Then there are techniques that are more direct.
A 2007 study exposed four bodybuilders to lasers intravenously by feeding the light through a tube that was inserted under the skin. (The idea is that when you shine red light into the circulating blood itself for about twenty minutes, you’ll have refreshed enough of your body’s circulatory system to make a difference in your energy production.) Exposed to ten sessions of twenty minutes each over three weeks, the athletes were tested in their max bench, deadlift, and squat.
After the therapy was over, each of the lifts were shown to have increased by about ten kilograms. They then slowly decreased to baseline after about sixteen weeks, which is about the average lifespan of a red blood cell. (Meaning all the cells that had been hit by the first round of light therapy had died and been replaced after those sixteen weeks.) The subjects also significantly increased their endurance in swimming and jumping rope during the same time period.
It’s a small sample size and the study’s imperfect, but the findings are consistent with other studies that have shown increased exercise capacity. One 2016 study of identical twins even found that after twelve weeks of training legs, the leg press of the twin on light therapy increased by almost eighty percent more than the twin who had a placebo treatment. (It went a long way in reducing muscle soreness, too.)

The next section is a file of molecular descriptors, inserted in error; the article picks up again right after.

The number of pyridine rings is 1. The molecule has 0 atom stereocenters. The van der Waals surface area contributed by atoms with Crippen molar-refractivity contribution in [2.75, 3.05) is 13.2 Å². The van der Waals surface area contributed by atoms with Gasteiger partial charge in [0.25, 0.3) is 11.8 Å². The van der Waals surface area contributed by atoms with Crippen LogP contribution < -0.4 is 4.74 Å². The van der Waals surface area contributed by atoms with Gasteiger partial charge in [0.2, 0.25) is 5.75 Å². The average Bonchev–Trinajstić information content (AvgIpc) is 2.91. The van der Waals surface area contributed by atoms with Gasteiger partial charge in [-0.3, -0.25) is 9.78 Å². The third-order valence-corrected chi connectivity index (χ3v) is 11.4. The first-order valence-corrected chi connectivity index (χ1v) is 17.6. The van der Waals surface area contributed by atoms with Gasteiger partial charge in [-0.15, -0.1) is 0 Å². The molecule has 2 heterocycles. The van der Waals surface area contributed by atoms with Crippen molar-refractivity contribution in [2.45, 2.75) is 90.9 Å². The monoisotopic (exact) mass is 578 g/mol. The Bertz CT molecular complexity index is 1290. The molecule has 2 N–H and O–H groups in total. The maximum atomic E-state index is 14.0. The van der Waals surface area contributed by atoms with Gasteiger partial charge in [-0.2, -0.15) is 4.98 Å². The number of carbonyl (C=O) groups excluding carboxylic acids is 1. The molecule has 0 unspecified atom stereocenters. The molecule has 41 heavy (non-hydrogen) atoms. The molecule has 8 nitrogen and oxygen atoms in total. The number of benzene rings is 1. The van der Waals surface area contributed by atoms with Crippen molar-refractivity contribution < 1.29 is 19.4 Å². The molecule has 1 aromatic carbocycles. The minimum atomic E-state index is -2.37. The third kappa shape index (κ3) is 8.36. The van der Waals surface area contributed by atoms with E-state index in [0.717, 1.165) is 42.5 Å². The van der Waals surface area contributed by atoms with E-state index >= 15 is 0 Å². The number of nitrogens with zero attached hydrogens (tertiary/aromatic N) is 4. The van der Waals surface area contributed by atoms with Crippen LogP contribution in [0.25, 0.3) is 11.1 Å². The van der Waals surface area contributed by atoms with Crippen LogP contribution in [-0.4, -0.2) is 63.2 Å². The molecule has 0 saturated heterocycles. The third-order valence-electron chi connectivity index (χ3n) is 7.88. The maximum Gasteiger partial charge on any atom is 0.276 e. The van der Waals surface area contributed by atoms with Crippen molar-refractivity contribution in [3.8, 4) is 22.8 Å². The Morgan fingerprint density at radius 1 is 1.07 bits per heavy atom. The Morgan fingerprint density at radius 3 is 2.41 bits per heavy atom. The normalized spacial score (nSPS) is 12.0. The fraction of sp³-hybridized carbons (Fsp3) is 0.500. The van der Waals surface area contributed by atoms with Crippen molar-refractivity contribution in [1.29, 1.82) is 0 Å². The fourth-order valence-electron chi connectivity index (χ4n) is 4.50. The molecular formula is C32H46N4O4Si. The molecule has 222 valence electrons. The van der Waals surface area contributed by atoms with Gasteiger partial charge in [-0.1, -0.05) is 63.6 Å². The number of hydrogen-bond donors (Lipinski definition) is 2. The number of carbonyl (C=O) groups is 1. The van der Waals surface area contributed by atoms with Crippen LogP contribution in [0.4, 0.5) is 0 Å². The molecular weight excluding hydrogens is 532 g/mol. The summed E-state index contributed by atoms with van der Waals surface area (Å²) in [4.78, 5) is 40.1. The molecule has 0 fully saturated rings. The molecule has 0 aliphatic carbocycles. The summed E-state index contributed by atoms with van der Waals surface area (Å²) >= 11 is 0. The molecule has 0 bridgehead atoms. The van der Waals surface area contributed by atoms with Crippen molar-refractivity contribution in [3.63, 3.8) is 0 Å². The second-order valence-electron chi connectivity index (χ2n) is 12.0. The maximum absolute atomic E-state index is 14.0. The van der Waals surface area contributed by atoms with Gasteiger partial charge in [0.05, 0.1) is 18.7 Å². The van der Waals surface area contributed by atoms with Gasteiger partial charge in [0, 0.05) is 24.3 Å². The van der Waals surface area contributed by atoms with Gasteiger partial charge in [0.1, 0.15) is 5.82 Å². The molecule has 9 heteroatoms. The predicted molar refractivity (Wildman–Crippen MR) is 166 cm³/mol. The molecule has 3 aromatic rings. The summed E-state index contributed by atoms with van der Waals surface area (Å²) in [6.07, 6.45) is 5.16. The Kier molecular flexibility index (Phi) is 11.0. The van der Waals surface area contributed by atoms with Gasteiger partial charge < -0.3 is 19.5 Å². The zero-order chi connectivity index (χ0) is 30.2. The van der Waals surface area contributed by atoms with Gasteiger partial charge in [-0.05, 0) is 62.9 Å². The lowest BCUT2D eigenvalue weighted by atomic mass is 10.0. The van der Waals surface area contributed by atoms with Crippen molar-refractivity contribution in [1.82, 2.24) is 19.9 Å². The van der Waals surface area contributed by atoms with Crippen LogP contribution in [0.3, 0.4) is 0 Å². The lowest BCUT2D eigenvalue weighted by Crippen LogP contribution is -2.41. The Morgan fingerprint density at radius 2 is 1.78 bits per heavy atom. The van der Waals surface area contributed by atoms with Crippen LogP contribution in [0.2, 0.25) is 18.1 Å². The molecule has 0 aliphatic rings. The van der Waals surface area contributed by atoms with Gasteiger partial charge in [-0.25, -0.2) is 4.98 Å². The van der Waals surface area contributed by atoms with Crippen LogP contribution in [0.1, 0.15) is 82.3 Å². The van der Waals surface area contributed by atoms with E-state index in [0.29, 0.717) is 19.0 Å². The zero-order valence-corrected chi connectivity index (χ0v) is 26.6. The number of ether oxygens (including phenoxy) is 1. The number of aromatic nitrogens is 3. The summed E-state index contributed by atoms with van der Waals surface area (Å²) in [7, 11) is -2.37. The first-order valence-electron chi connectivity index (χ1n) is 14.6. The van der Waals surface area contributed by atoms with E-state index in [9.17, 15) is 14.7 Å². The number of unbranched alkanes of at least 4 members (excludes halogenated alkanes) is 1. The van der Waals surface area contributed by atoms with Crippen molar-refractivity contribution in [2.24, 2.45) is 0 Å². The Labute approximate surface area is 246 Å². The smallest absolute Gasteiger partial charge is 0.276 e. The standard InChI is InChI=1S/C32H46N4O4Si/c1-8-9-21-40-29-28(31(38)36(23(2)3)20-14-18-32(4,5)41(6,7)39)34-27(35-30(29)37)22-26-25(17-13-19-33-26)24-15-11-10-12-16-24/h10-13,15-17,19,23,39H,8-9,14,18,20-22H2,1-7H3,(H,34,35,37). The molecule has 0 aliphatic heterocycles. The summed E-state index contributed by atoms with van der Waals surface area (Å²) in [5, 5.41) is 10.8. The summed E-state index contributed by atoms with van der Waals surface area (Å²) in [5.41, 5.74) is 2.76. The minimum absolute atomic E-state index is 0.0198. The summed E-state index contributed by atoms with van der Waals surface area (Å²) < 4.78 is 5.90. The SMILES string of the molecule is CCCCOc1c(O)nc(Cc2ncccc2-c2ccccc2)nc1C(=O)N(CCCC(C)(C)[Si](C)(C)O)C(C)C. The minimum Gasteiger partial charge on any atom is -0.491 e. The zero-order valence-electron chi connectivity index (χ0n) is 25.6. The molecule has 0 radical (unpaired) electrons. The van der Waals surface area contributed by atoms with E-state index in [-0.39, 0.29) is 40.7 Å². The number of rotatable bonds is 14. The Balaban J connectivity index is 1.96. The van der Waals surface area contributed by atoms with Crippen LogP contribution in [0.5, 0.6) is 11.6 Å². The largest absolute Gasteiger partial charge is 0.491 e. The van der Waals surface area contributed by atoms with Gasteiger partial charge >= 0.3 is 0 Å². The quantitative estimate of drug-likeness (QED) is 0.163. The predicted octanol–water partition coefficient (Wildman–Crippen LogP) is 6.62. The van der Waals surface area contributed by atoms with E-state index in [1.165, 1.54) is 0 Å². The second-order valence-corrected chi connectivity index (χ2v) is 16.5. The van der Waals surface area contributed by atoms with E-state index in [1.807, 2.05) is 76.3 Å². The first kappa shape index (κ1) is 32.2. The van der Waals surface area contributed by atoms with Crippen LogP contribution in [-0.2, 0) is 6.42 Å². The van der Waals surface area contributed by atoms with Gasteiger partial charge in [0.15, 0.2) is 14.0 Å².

For those of us who don’t like the idea of opening up a vein three times a week, there are other options. That study with the leg pressing twins, for instance, used a flexible light-emitting diode array, which is basically a bunch of light bulbs wrapped around the quad.
A more common solution for the average joe is intranasal light therapy — yep, that’s the light that clips onto the nose.
“Because there are a lot of capillaries and the membrane is very thin, it doesn’t require a lot of power to deliver the light into the body,” says Lim.